You are one of a kind. A prolific lady of letters. The post office, numerous banks and anyone to do with that bloody tram were all unfortunate enough to be on the receiving end of “one of your letters”. But they weren’t always letters of complaint. You used to write to me all the time whilst I was away and the whole house would look forward to each instalment. The gossip from the Avenue, updates on the tram battle, advice on where to source the latest offers and news of Grandpa’s bowling triumphs. Jumping from subject to subject with little afterthoughts and words of wisdom in the margins. You’d enclose random newspaper cuttings about bees nests in nightclubs and an assortment of items that you thought I’d like; a book mark, plastic flags and on one lucky occasion a solitary pair of pants. I’m so glad I’ve kept those letters, they make me smile.

A notorious bargain hunter, nothing made you happier than getting something for free, even if it was something nobody particularly needed. You always had a variety of coupons to hand and even managed the remarkable feat of redeeming them in shops they weren’t actually meant for, much to Grandpa’s embarrassment, but as you would say “if you don’t ask, you don’t get!” And even though your money-saving antics made us smile I think Alan would say the voucher addiction sounds very familiar. It’s safe to say your gene for thriftiness will undoubtedly live on, (although even I draw the line at scraping excess shampoo accidently squeezed out of the bottle in tin foil).

You stockpiled stuff on special offer and we’d receive them at birthdays and Christmas for years to come. Our bags of presents would always include some amusing “bits and bobs” wrapped in that shiny red paper that lasted for an eternity. “You won’t like it”, you’d say. I don’t think I’ve ever bought my own shampoo or conditioner in my life.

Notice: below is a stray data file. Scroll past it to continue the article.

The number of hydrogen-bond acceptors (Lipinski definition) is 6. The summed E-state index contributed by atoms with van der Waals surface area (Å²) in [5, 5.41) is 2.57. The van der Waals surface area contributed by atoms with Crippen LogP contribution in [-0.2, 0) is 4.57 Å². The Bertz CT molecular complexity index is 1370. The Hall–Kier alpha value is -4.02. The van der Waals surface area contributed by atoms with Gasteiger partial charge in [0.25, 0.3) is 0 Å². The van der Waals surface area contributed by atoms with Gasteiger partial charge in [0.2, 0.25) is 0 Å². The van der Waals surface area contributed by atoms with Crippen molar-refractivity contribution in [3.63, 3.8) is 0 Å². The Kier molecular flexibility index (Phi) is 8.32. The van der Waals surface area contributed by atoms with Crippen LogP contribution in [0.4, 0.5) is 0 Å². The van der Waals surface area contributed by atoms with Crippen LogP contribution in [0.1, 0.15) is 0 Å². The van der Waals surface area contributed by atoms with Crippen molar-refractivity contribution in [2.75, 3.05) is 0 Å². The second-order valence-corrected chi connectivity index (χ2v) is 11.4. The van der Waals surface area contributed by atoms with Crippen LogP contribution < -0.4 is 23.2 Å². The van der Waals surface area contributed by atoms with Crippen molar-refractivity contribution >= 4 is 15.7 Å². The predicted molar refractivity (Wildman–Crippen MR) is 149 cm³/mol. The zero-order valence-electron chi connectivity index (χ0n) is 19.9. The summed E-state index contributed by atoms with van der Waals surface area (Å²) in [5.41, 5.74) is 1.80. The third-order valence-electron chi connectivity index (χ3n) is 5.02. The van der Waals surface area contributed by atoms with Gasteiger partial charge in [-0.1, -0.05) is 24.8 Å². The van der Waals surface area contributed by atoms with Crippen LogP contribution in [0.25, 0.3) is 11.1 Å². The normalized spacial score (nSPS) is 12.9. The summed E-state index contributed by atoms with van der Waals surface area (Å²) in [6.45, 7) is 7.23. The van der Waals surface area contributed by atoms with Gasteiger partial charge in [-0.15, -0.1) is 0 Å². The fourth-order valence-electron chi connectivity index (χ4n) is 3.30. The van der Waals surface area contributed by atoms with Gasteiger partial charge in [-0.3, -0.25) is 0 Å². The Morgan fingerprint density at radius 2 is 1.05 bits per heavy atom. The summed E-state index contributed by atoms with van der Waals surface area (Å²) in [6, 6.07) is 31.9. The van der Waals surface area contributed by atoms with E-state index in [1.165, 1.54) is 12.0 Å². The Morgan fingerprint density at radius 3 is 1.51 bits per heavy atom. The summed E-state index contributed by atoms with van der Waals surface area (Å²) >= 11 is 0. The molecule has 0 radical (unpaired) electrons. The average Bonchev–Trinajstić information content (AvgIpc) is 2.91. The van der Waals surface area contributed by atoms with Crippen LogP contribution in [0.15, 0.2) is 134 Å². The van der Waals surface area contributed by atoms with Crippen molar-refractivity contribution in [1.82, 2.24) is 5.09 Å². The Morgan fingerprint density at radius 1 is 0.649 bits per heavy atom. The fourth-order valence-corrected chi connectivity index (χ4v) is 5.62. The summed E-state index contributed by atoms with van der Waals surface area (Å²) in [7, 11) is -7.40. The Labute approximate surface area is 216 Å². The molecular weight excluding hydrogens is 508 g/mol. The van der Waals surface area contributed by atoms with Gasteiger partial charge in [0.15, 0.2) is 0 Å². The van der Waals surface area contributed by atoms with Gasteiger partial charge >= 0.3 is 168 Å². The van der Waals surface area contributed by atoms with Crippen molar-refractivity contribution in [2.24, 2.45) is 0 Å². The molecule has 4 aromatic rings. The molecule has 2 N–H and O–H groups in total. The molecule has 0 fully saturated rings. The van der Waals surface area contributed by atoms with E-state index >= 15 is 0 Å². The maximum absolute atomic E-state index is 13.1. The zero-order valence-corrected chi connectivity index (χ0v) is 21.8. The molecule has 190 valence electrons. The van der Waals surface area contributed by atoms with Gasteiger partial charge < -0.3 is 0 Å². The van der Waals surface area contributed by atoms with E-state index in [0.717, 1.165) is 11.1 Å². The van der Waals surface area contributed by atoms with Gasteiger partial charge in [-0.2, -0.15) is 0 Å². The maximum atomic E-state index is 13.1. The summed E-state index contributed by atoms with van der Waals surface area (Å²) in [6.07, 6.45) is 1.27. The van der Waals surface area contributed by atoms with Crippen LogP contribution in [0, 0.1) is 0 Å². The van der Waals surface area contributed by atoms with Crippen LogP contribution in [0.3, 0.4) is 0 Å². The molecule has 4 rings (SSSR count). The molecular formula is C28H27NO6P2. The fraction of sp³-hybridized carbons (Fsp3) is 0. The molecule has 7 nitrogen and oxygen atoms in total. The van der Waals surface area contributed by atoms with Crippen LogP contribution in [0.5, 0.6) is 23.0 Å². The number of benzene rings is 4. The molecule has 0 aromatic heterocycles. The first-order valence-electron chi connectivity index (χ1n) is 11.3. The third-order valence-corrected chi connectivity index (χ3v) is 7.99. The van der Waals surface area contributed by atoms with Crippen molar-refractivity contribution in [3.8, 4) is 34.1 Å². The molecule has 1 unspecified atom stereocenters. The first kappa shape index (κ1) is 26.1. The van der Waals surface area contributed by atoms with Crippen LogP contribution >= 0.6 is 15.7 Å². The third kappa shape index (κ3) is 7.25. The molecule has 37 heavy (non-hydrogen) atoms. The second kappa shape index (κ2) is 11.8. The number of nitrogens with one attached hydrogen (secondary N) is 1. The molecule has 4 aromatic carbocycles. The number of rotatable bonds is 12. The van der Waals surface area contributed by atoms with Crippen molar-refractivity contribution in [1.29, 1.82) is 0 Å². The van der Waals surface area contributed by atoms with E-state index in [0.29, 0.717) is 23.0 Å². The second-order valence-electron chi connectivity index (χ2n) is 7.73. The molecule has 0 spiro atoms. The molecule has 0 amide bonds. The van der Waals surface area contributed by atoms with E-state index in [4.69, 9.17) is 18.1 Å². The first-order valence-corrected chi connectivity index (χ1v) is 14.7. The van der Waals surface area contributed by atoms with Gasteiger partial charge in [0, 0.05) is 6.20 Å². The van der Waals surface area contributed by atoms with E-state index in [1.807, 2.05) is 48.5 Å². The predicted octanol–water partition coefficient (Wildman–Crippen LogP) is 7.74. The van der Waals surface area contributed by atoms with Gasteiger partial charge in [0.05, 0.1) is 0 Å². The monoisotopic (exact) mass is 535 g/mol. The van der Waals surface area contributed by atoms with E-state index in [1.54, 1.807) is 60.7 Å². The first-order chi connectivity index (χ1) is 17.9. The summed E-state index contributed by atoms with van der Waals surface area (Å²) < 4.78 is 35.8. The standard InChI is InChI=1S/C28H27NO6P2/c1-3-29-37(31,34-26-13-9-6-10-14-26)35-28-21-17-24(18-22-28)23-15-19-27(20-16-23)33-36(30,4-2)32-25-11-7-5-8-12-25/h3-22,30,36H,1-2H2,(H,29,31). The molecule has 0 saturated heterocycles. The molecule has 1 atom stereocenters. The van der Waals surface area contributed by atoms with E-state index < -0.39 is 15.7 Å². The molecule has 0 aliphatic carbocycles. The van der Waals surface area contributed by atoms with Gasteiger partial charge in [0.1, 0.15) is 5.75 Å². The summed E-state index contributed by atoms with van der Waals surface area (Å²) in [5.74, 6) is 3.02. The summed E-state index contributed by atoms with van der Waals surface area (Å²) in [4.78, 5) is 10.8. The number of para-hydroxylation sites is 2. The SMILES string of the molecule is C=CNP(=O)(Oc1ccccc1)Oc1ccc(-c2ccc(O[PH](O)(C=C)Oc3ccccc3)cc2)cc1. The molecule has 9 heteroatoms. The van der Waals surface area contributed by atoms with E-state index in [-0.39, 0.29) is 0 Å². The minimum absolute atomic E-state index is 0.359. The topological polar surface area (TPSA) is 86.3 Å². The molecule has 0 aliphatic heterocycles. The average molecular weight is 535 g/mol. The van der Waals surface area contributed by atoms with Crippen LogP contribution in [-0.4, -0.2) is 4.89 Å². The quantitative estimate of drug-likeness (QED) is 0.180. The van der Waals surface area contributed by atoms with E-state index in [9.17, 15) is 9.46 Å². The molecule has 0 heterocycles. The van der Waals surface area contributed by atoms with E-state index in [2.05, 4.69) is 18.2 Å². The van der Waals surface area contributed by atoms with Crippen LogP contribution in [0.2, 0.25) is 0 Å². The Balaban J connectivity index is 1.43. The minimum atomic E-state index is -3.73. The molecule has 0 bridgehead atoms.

You always took me and Matt to the pantomime when we were young. I remember the time Matt ran up on stage when he wasn’t asked and told everyone you had false teeth. You howled with laughter. Your sense of humour was hard to pinpoint but the smallest thing could sometimes send you into hysterics.

You loved a good dance and a sing song, chatting to folk, sudoko, watching the tennis and going to the theatre. You were always busy with something; keep fit, yoga, mind alert and trips away. You couldn’t keep still for a second, up and down all the time, cleaning things away, usually before we’d even finished with them. You were never going to sit still for long.

You were a strong woman who got on with whatever life threw at you and wanted us to make the most of the opportunities you never had, (you would have made a good wren). You wouldn’t let people fob you off and were persistent about what you believed in. I know you were proud of me and I am proud of you too. Proud to have you as my mama.

Love as always x

See related post Grandpa

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